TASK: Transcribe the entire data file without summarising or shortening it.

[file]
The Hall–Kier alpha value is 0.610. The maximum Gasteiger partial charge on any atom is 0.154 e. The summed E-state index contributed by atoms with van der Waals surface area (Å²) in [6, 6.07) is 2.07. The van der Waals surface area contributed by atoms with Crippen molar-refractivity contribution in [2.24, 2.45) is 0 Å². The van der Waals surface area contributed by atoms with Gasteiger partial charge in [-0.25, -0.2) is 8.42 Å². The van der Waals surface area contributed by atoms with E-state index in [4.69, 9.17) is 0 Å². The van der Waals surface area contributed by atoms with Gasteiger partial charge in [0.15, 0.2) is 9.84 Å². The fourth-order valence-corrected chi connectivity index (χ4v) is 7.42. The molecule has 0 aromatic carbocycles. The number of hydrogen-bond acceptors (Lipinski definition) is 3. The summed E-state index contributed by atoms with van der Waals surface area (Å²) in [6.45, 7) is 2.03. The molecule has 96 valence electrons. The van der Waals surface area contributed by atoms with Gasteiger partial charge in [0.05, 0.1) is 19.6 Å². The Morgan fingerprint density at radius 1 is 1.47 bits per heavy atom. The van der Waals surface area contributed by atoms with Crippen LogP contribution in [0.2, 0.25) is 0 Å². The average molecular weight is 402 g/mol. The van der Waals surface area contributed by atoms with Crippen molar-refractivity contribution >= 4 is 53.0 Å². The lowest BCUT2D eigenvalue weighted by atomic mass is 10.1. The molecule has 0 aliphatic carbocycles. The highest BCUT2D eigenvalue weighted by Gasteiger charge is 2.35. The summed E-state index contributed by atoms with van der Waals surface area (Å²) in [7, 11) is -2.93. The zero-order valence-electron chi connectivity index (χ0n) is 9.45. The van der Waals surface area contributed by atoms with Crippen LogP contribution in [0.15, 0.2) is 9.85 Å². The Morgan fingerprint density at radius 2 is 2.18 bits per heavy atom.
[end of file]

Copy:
The Hall–Kier alpha value is 0.610. The maximum Gasteiger partial charge on any atom is 0.154 e. The summed E-state index contributed by atoms with van der Waals surface area (Å²) in [6, 6.07) is 2.07. The van der Waals surface area contributed by atoms with Crippen molar-refractivity contribution in [2.24, 2.45) is 0 Å². The van der Waals surface area contributed by atoms with Gasteiger partial charge in [-0.25, -0.2) is 8.42 Å². The van der Waals surface area contributed by atoms with E-state index in [4.69, 9.17) is 0 Å². The van der Waals surface area contributed by atoms with Gasteiger partial charge in [0.15, 0.2) is 9.84 Å². The fourth-order valence-corrected chi connectivity index (χ4v) is 7.42. The molecule has 0 aromatic carbocycles. The number of hydrogen-bond acceptors (Lipinski definition) is 3. The summed E-state index contributed by atoms with van der Waals surface area (Å²) in [6.45, 7) is 2.03. The molecule has 96 valence electrons. The van der Waals surface area contributed by atoms with Gasteiger partial charge in [0.05, 0.1) is 19.6 Å². The Morgan fingerprint density at radius 1 is 1.47 bits per heavy atom. The van der Waals surface area contributed by atoms with Crippen LogP contribution in [0.2, 0.25) is 0 Å². The average molecular weight is 402 g/mol. The van der Waals surface area contributed by atoms with Crippen molar-refractivity contribution >= 4 is 53.0 Å². The lowest BCUT2D eigenvalue weighted by atomic mass is 10.1. The molecule has 0 aliphatic carbocycles. The highest BCUT2D eigenvalue weighted by Gasteiger charge is 2.35. The summed E-state index contributed by atoms with van der Waals surface area (Å²) in [7, 11) is -2.93. The zero-order valence-electron chi connectivity index (χ0n) is 9.45. The van der Waals surface area contributed by atoms with Crippen LogP contribution in [0.15, 0.2) is 9.85 Å². The Morgan fingerprint density at radius 2 is 2.18 bits per heavy atom.